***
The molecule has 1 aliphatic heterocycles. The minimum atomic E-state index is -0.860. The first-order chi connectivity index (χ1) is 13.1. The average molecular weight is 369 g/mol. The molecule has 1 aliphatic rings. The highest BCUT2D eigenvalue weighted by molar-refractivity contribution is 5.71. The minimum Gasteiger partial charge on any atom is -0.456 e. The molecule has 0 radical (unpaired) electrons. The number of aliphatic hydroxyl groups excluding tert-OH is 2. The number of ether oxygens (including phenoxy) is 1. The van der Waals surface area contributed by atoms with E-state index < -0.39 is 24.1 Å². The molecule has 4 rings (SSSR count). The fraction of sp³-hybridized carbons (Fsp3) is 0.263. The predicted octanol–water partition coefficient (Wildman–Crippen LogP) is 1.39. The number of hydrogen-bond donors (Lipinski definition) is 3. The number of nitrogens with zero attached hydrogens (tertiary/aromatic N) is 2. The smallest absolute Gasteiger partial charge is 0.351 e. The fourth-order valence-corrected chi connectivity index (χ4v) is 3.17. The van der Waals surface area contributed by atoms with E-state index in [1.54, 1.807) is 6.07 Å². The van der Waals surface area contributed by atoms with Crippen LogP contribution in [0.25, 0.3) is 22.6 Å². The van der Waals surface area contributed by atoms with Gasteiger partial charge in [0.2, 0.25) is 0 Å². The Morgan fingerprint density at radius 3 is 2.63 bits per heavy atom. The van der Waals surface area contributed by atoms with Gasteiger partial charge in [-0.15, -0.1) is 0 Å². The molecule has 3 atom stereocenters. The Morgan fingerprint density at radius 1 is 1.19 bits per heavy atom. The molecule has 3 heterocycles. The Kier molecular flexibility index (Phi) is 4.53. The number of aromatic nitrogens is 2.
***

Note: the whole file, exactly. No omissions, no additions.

The molecule has 1 aliphatic heterocycles. The minimum atomic E-state index is -0.860. The first-order chi connectivity index (χ1) is 13.1. The average molecular weight is 369 g/mol. The molecule has 1 aliphatic rings. The highest BCUT2D eigenvalue weighted by molar-refractivity contribution is 5.71. The minimum Gasteiger partial charge on any atom is -0.456 e. The molecule has 0 radical (unpaired) electrons. The number of aliphatic hydroxyl groups excluding tert-OH is 2. The number of ether oxygens (including phenoxy) is 1. The van der Waals surface area contributed by atoms with E-state index < -0.39 is 24.1 Å². The molecule has 4 rings (SSSR count). The fraction of sp³-hybridized carbons (Fsp3) is 0.263. The predicted octanol–water partition coefficient (Wildman–Crippen LogP) is 1.39. The number of hydrogen-bond donors (Lipinski definition) is 3. The number of nitrogens with zero attached hydrogens (tertiary/aromatic N) is 2. The smallest absolute Gasteiger partial charge is 0.351 e. The fourth-order valence-corrected chi connectivity index (χ4v) is 3.17. The van der Waals surface area contributed by atoms with E-state index in [1.54, 1.807) is 6.07 Å². The van der Waals surface area contributed by atoms with Crippen LogP contribution in [0.25, 0.3) is 22.6 Å². The van der Waals surface area contributed by atoms with Gasteiger partial charge in [0.2, 0.25) is 0 Å². The Morgan fingerprint density at radius 3 is 2.63 bits per heavy atom. The van der Waals surface area contributed by atoms with Gasteiger partial charge in [-0.15, -0.1) is 0 Å². The molecule has 3 atom stereocenters. The Morgan fingerprint density at radius 1 is 1.19 bits per heavy atom. The molecule has 3 heterocycles. The Kier molecular flexibility index (Phi) is 4.53. The number of aromatic nitrogens is 2.